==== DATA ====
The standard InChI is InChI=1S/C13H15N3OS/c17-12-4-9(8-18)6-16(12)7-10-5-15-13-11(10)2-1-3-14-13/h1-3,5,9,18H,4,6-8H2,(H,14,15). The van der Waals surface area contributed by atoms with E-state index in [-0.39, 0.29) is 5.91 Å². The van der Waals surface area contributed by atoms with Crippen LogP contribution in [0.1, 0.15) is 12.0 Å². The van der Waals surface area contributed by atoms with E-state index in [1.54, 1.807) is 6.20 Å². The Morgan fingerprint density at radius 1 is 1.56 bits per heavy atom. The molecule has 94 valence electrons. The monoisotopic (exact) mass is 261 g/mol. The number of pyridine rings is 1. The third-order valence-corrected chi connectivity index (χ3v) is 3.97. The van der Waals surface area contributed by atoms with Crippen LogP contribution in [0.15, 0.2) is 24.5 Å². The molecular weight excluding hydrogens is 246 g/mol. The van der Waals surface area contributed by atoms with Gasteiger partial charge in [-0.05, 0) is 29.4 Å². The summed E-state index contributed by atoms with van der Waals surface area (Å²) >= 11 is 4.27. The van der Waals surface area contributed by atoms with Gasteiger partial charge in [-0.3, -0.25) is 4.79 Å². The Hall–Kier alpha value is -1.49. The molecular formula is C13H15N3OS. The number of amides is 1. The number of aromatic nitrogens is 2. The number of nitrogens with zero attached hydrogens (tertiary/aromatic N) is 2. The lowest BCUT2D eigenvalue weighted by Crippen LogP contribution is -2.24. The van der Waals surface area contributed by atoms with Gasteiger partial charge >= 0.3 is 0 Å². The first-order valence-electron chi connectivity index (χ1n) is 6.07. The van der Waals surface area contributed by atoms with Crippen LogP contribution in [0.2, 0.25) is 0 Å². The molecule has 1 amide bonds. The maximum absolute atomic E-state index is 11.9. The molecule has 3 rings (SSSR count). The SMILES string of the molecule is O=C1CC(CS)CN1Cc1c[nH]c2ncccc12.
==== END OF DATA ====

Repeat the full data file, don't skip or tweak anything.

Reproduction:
The standard InChI is InChI=1S/C13H15N3OS/c17-12-4-9(8-18)6-16(12)7-10-5-15-13-11(10)2-1-3-14-13/h1-3,5,9,18H,4,6-8H2,(H,14,15). The van der Waals surface area contributed by atoms with E-state index in [-0.39, 0.29) is 5.91 Å². The van der Waals surface area contributed by atoms with Crippen LogP contribution in [0.1, 0.15) is 12.0 Å². The van der Waals surface area contributed by atoms with E-state index in [1.54, 1.807) is 6.20 Å². The Morgan fingerprint density at radius 1 is 1.56 bits per heavy atom. The molecule has 94 valence electrons. The monoisotopic (exact) mass is 261 g/mol. The number of pyridine rings is 1. The third-order valence-corrected chi connectivity index (χ3v) is 3.97. The van der Waals surface area contributed by atoms with Crippen LogP contribution in [0.15, 0.2) is 24.5 Å². The molecular weight excluding hydrogens is 246 g/mol. The van der Waals surface area contributed by atoms with Gasteiger partial charge in [-0.05, 0) is 29.4 Å². The summed E-state index contributed by atoms with van der Waals surface area (Å²) >= 11 is 4.27. The van der Waals surface area contributed by atoms with Gasteiger partial charge in [-0.3, -0.25) is 4.79 Å². The Hall–Kier alpha value is -1.49. The molecular formula is C13H15N3OS. The number of amides is 1. The number of aromatic nitrogens is 2. The number of nitrogens with zero attached hydrogens (tertiary/aromatic N) is 2. The lowest BCUT2D eigenvalue weighted by Crippen LogP contribution is -2.24. The van der Waals surface area contributed by atoms with Gasteiger partial charge >= 0.3 is 0 Å². The first-order valence-electron chi connectivity index (χ1n) is 6.07. The van der Waals surface area contributed by atoms with Crippen LogP contribution in [0.2, 0.25) is 0 Å². The molecule has 1 amide bonds. The maximum absolute atomic E-state index is 11.9. The molecule has 3 rings (SSSR count). The SMILES string of the molecule is O=C1CC(CS)CN1Cc1c[nH]c2ncccc12.